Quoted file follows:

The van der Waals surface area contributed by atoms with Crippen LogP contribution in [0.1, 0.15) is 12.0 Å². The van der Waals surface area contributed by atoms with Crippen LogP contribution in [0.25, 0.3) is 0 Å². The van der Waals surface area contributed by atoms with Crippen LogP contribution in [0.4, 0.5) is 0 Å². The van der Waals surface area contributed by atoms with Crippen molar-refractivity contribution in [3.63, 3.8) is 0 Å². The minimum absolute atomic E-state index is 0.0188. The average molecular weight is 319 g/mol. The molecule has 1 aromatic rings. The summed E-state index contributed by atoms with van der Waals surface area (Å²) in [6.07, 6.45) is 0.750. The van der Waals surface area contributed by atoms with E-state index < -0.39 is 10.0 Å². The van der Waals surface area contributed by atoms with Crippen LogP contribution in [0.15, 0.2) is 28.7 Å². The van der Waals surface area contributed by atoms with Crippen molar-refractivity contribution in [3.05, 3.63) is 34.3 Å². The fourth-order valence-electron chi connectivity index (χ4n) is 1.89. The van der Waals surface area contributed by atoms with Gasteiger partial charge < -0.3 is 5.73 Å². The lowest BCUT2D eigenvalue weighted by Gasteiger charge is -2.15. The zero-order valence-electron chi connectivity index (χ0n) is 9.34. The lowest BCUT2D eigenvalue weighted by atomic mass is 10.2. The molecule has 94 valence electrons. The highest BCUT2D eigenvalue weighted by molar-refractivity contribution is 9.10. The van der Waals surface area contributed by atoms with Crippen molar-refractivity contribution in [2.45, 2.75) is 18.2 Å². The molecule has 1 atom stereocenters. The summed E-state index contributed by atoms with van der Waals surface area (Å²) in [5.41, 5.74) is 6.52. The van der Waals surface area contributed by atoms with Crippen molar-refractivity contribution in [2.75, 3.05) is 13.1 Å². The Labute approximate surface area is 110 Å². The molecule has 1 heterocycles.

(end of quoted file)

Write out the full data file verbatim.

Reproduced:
The van der Waals surface area contributed by atoms with Crippen LogP contribution in [0.1, 0.15) is 12.0 Å². The van der Waals surface area contributed by atoms with Crippen LogP contribution in [0.25, 0.3) is 0 Å². The van der Waals surface area contributed by atoms with Crippen LogP contribution in [0.4, 0.5) is 0 Å². The van der Waals surface area contributed by atoms with Crippen molar-refractivity contribution in [3.63, 3.8) is 0 Å². The minimum absolute atomic E-state index is 0.0188. The average molecular weight is 319 g/mol. The molecule has 1 aromatic rings. The summed E-state index contributed by atoms with van der Waals surface area (Å²) in [6.07, 6.45) is 0.750. The van der Waals surface area contributed by atoms with E-state index < -0.39 is 10.0 Å². The van der Waals surface area contributed by atoms with Crippen LogP contribution in [0.15, 0.2) is 28.7 Å². The van der Waals surface area contributed by atoms with Crippen molar-refractivity contribution in [3.05, 3.63) is 34.3 Å². The fourth-order valence-electron chi connectivity index (χ4n) is 1.89. The van der Waals surface area contributed by atoms with Gasteiger partial charge < -0.3 is 5.73 Å². The lowest BCUT2D eigenvalue weighted by Gasteiger charge is -2.15. The zero-order valence-electron chi connectivity index (χ0n) is 9.34. The lowest BCUT2D eigenvalue weighted by atomic mass is 10.2. The molecule has 94 valence electrons. The highest BCUT2D eigenvalue weighted by molar-refractivity contribution is 9.10. The van der Waals surface area contributed by atoms with Crippen molar-refractivity contribution in [2.45, 2.75) is 18.2 Å². The molecule has 1 atom stereocenters. The summed E-state index contributed by atoms with van der Waals surface area (Å²) in [5.41, 5.74) is 6.52. The van der Waals surface area contributed by atoms with Crippen molar-refractivity contribution in [2.75, 3.05) is 13.1 Å². The Labute approximate surface area is 110 Å². The molecule has 1 heterocycles.